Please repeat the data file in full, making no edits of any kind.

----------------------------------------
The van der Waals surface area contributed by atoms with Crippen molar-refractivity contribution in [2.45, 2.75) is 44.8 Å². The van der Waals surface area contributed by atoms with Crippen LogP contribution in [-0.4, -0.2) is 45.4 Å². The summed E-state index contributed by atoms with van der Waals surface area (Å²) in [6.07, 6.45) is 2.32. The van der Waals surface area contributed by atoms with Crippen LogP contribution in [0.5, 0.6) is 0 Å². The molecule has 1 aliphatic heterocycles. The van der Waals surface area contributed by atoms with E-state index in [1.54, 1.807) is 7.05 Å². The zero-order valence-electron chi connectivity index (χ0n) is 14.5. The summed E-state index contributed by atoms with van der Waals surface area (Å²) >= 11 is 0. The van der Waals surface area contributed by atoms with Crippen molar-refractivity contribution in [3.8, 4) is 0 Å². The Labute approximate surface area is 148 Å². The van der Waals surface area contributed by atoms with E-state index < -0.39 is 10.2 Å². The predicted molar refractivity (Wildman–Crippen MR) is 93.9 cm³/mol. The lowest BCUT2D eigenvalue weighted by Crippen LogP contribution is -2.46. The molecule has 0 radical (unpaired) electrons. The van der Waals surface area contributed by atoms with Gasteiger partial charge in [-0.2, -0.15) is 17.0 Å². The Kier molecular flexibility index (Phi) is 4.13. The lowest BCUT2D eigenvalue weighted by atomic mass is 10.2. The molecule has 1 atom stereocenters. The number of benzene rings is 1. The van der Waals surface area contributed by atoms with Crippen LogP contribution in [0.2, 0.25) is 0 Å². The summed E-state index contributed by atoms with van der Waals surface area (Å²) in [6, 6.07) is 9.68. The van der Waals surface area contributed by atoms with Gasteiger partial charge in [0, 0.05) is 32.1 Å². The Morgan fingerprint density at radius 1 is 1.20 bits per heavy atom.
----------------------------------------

The van der Waals surface area contributed by atoms with Crippen molar-refractivity contribution in [2.45, 2.75) is 44.8 Å². The van der Waals surface area contributed by atoms with Crippen LogP contribution in [-0.4, -0.2) is 45.4 Å². The summed E-state index contributed by atoms with van der Waals surface area (Å²) in [6.07, 6.45) is 2.32. The van der Waals surface area contributed by atoms with Crippen LogP contribution in [0.5, 0.6) is 0 Å². The molecule has 1 aliphatic heterocycles. The van der Waals surface area contributed by atoms with E-state index in [1.54, 1.807) is 7.05 Å². The zero-order valence-electron chi connectivity index (χ0n) is 14.5. The summed E-state index contributed by atoms with van der Waals surface area (Å²) >= 11 is 0. The van der Waals surface area contributed by atoms with Crippen molar-refractivity contribution in [3.8, 4) is 0 Å². The Labute approximate surface area is 148 Å². The van der Waals surface area contributed by atoms with E-state index < -0.39 is 10.2 Å². The predicted molar refractivity (Wildman–Crippen MR) is 93.9 cm³/mol. The lowest BCUT2D eigenvalue weighted by Crippen LogP contribution is -2.46. The molecule has 0 radical (unpaired) electrons. The van der Waals surface area contributed by atoms with Gasteiger partial charge in [-0.2, -0.15) is 17.0 Å². The Kier molecular flexibility index (Phi) is 4.13. The lowest BCUT2D eigenvalue weighted by atomic mass is 10.2. The molecule has 1 atom stereocenters. The number of benzene rings is 1. The van der Waals surface area contributed by atoms with Crippen LogP contribution in [0.2, 0.25) is 0 Å². The summed E-state index contributed by atoms with van der Waals surface area (Å²) in [6, 6.07) is 9.68. The van der Waals surface area contributed by atoms with Gasteiger partial charge in [0, 0.05) is 32.1 Å². The Morgan fingerprint density at radius 1 is 1.20 bits per heavy atom.